Like other enterprise software suppliers, IBM has been developing technology to make its middleware "smarter".
IBM Websphere Application Server is designed to detect problems automatically, allowing the application to continue running on another server.
After detecting an outage, IBM said the server automatically redirects data to a designated failover server. This server can be in the same datacentre or, in a more serious power failure or disaster, the information can be moved via the internet to a different location.
A study conducted by Contingency Planning Research & Strategic Research in June found that the cost of a major IT failure averages £3.6m an hour in the retail brokerage industry and £1.5m in credit card authorisations.
Losses at airline reservation centres were estimated at £50,419 an hour, package shipping services costs were £15,690, manufacturing £15,129, and banking £9,527.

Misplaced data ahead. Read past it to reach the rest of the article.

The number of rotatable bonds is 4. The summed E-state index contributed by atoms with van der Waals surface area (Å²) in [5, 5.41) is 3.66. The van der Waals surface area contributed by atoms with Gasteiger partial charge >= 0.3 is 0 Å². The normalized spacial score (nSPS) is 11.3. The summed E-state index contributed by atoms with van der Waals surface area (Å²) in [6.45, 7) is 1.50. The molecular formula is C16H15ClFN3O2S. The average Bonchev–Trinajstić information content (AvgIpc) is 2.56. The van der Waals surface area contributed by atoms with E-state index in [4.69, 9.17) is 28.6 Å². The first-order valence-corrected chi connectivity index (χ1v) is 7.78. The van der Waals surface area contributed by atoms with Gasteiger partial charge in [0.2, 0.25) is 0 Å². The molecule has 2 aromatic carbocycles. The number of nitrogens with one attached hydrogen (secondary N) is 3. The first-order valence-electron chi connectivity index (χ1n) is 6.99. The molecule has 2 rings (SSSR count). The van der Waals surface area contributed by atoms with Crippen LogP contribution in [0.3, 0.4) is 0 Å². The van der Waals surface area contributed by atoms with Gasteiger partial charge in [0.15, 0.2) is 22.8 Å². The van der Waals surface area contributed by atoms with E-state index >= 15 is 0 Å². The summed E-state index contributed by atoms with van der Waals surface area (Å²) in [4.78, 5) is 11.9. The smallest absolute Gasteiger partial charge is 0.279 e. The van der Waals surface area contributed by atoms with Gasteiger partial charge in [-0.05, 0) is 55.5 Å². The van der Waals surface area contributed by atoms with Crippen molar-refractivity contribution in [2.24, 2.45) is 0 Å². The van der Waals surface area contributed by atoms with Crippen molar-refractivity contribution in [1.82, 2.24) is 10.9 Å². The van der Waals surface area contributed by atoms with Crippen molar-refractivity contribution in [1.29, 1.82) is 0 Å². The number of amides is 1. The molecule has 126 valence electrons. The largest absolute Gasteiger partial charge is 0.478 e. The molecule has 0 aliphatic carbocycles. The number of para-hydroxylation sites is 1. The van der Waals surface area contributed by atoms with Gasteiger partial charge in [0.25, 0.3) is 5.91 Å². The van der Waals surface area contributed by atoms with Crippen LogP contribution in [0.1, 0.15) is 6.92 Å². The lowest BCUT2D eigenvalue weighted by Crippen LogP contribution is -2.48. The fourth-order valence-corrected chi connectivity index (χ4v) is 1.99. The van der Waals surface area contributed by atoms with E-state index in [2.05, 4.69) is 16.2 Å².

Joe Damassa, vice-president of marketing in IBM's Websphere division, said, "This is the first time [an application] can detect a failure. Before it used to take hours or days to recover [from a failure]. Now it takes seconds."
IBM has also integrated its Rational software design and development tools with Websphere. IBM Rational Websphere Studio Site Developer and Rational Application Developer for Websphere Software are both due out in the fourth quarter of 2004.
The Rational software includes Purify, a software testing tool, and Rational Rose, a software design tool. Other new offerings expected before the end of the year include Websphere portal software and host access, speech and mobile middleware.
Along with the full version, Damassa said IBM has extended the lightweight version of Websphere, Express 6.0, which is limited to two servers. Like the full version, this now supports Enterprise Java Beans.
Damassa said, "The only limit now [on Websphere Express 6.0] is on the number of servers supported."